updated 12/13/2006 2:11:41 PM ET 2006-12-13T19:11:41

Terrorism charges were dropped Wednesday against a suspect labeled as a key figure in an alleged plot to blow up jets flying from London to the United States this summer.

A judge in an anti-terrorism court in Rawalpindi ruled that the case against Rashid Rauf, a British Muslim of Pakistani origin, did not “fall in the category of terrorism,” and transferred the case to a regular criminal court, a court official said.

Rauf now faces charges of possessing explosives and forging travel and identity documents, said a court official, who spoke on condition of anonymity because he was not authorized to comment to the media.

He faces up to 14 years imprisonment or a fine if convicted, said prosecution lawyer Raja Mohammed Yasin.

Hashmat Habib, Rauf’s lawyer, said the explosive his client is accused of possessing is hydrogen peroxide, a disinfectant that can be used to make a bomb if combined with other chemicals.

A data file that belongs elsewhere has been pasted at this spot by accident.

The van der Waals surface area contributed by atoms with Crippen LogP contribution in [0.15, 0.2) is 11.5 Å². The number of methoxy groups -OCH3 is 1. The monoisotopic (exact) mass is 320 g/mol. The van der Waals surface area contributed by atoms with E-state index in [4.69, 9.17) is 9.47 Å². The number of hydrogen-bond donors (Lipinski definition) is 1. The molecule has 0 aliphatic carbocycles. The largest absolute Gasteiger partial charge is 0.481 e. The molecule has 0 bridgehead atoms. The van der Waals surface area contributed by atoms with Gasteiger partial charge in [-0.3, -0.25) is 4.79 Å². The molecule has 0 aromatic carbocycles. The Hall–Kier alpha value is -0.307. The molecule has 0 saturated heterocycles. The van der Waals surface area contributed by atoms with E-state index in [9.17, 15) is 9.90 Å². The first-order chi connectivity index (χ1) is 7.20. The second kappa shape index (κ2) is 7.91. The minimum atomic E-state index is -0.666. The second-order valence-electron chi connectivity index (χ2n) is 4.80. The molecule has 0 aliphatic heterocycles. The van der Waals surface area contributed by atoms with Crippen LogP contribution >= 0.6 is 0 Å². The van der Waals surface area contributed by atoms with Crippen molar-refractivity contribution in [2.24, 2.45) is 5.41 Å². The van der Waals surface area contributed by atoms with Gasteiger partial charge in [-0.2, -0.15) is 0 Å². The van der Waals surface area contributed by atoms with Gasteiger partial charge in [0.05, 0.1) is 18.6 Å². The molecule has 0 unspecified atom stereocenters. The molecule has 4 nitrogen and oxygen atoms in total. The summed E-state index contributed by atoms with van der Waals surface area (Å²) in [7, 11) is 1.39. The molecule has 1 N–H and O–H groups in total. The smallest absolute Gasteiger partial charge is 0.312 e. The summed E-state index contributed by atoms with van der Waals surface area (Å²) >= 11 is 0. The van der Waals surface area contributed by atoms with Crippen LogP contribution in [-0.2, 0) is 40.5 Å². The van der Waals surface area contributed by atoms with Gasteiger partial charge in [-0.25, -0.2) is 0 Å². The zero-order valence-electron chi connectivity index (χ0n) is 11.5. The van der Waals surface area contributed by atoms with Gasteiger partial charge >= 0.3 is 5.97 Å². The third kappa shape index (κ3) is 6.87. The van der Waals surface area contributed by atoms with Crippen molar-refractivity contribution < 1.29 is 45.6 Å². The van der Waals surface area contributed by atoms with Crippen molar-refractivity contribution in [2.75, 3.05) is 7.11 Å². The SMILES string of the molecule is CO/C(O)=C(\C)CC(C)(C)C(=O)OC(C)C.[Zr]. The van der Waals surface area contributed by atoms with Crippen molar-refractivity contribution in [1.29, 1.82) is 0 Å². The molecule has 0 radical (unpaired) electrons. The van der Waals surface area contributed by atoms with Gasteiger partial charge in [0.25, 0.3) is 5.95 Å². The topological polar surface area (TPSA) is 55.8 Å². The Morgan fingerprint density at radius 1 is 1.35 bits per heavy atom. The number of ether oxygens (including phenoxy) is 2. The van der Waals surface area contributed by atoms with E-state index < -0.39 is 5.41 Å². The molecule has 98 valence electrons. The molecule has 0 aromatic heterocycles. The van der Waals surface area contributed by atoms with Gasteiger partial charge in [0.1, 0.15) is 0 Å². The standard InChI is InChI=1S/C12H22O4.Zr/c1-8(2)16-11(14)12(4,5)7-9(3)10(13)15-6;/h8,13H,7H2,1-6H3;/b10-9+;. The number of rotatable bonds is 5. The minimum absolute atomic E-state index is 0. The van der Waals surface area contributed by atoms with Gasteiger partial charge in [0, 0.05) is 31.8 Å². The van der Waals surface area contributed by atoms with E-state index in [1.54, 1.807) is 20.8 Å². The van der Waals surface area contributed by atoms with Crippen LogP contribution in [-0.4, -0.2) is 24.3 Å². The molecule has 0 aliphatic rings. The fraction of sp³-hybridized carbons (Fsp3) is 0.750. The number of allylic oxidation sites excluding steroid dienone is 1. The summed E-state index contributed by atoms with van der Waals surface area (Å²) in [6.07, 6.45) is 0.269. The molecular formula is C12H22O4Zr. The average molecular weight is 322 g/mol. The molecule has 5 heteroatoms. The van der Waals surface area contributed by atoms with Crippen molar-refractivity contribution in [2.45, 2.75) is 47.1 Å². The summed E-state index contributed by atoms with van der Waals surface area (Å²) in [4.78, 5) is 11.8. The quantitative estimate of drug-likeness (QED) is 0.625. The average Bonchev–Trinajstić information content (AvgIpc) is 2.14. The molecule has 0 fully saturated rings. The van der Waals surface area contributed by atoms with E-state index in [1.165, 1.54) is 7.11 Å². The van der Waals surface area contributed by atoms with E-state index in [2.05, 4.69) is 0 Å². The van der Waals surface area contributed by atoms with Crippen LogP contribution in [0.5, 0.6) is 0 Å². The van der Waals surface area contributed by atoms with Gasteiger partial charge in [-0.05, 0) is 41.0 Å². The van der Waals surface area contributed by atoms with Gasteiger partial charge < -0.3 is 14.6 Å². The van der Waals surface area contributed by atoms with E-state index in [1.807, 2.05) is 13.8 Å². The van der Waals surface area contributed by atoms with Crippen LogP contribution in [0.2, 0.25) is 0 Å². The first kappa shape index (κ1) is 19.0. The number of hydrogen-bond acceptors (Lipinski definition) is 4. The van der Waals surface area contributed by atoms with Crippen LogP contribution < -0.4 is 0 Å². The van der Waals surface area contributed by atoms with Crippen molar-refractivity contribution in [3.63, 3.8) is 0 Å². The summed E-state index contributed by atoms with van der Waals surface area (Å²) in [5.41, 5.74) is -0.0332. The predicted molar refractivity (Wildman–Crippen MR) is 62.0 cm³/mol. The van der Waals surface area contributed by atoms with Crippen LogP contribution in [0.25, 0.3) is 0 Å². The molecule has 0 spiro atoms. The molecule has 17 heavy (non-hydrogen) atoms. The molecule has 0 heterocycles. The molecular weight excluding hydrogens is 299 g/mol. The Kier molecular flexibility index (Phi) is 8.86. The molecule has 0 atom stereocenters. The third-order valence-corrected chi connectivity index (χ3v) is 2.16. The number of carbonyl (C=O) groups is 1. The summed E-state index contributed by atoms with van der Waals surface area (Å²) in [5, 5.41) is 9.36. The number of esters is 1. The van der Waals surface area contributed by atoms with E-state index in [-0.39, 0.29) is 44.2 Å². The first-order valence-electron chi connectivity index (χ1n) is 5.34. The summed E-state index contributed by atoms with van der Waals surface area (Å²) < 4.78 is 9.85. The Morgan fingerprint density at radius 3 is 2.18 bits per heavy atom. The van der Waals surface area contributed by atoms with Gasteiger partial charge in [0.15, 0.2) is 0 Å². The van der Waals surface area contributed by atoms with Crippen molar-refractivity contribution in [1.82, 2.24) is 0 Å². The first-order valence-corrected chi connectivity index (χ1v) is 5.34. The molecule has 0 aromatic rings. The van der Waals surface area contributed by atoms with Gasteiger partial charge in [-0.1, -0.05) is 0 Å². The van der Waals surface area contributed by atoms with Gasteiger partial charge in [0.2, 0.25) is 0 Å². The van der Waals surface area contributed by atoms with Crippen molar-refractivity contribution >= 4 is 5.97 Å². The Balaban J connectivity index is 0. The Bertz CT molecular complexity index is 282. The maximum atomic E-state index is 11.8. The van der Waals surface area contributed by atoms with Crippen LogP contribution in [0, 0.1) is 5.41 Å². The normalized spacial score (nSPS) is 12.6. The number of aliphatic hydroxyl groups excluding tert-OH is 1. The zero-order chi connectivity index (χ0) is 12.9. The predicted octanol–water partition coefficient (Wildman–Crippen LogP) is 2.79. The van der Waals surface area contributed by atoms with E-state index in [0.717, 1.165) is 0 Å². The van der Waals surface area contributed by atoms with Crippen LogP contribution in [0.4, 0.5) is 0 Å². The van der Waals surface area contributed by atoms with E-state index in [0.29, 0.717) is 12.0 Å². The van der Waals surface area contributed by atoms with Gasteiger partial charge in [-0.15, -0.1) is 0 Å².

Police arrested 25 people in raids across Britain on Aug. 9-10 and charged 17 of them, after uncovering an alleged plot to assemble and detonate improvised explosives on board as many as 10 U.S.-bound planes.

Alleged plot led to security crackdown
After British officials announced they had foiled the alleged plot, tighter security was immediately imposed at airports around the world. Passengers were banned from carrying hand luggage and liquids onto planes.

A total of 15 people remain charged in the plot, and 13 remain in custody.

Rauf was arrested in Pakistan in August and identified by Pakistani officials as a “key person” in the plot. Pakistani intelligence officials had alleged Rauf had contacts with an Afghanistan-based al-Qaida operative who was said to be the mastermind.

British authorities have asked Pakistan to extradite Rauf in connection with a separate 2002 murder inquiry in Britain. Rauf moved to Pakistan soon after his uncle was stabbed to death in April 2002.

Pakistan and Britain don’t have an extradition treaty. A Pakistani official who also requested anonymity because of the sensitivity of the case said recently that no decision been made on the extradition request.

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